I fell pregnant in June and saw Professor Andrew Shennan when I was 11 weeks pregnant. He was incredibly kind and asked me to talk him through my history. When I told him we’d never been given a reason for our losses, he told us that he had found a link between late emergency c-sections and premature labour. He suggested inserting a cervical stitch. A cervical stitch aims to keep the cervix closed during pregnancy and evidence suggests they are very effective in cases such as mine.
Three days later, it was time for procedure. On the day of the operation I was very anxious. I was very upset, but Professor Shennan sat with me and told me ‘You will be a mum again’.
There were no complications, no bleeding, no contractions and, at 28 weeks, I was discharged.
“I felt really emotional saying goodbye to Professor Shennan, we owe so much to that man.”
Love at first sight
Ari arrived at 36.6 weeks. My waters went, we arrived at hospital and my consultant said he’d deliver our baby in his lunch break. After a calm, positive birth by c-section, they handed our son to me as ‘A Million Dreams’ from The Greatest Showman was playing on the radio. It was love at first sight.
Adam and I were both crying, we were completely overwhelmed. It had been such a long journey and we couldn’t believe he was finally here.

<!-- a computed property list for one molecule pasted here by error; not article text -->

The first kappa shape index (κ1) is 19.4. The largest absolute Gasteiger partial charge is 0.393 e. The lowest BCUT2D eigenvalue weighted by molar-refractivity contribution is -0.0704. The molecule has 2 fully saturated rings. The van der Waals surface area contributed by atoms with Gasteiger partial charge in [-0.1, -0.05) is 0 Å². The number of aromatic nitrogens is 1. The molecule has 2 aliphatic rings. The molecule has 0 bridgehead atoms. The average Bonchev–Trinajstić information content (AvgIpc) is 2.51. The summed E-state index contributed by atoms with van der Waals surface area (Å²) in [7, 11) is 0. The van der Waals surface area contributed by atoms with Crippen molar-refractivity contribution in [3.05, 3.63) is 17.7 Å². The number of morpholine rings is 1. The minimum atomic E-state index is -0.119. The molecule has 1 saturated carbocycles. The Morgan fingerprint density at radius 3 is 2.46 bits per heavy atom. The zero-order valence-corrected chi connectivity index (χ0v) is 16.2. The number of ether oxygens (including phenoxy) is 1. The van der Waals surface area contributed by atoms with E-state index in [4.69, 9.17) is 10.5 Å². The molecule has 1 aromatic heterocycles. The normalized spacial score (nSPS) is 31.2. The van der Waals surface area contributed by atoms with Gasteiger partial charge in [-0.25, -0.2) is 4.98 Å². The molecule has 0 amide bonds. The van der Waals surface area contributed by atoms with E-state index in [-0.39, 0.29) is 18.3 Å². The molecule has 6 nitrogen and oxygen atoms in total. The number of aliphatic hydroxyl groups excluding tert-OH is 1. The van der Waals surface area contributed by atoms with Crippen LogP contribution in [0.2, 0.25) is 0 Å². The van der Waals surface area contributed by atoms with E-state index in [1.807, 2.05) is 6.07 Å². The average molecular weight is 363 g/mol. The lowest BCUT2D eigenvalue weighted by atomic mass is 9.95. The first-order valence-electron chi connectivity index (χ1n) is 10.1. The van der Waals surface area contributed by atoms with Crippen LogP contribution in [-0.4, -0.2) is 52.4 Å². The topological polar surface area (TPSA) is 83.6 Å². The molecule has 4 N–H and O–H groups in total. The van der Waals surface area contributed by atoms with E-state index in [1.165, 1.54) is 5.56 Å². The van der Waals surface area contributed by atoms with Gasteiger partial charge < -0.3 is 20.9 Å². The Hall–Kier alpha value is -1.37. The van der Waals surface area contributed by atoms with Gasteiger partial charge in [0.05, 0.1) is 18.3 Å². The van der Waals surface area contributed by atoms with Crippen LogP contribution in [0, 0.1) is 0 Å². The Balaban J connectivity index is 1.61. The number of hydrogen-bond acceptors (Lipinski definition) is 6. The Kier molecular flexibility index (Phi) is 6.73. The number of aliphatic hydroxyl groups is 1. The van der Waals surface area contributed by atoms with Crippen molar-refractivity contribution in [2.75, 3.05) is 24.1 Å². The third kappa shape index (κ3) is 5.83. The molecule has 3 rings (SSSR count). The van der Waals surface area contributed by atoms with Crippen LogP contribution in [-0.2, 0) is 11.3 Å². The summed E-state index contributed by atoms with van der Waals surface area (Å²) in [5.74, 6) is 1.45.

It still doesn’t feel real. If it wasn’t for Tommy’s, I don’t believe I’d ever have had another baby.
We owe so much to Professor Shennan and his team at Tommy’s Preterm Surveillance Clinic. Without their research and their care, my story would be so different.
I don’t think they truly understand just how much they mean to so many families. There just aren’t enough words to say thank you.
“Tommy’s means the world to me; it’s been the difference between sadness and happiness.”
1 in 4 pregnancies end in loss – and most parents never find out why due to a shocking lack of research. It doesn't have to be this way – and Tommy’s research is finding the answers. But research into pregnancy loss is currently seriously underfunded compared to other medical conditions.
We believe that every parent deserves answers. Let us know if you agree.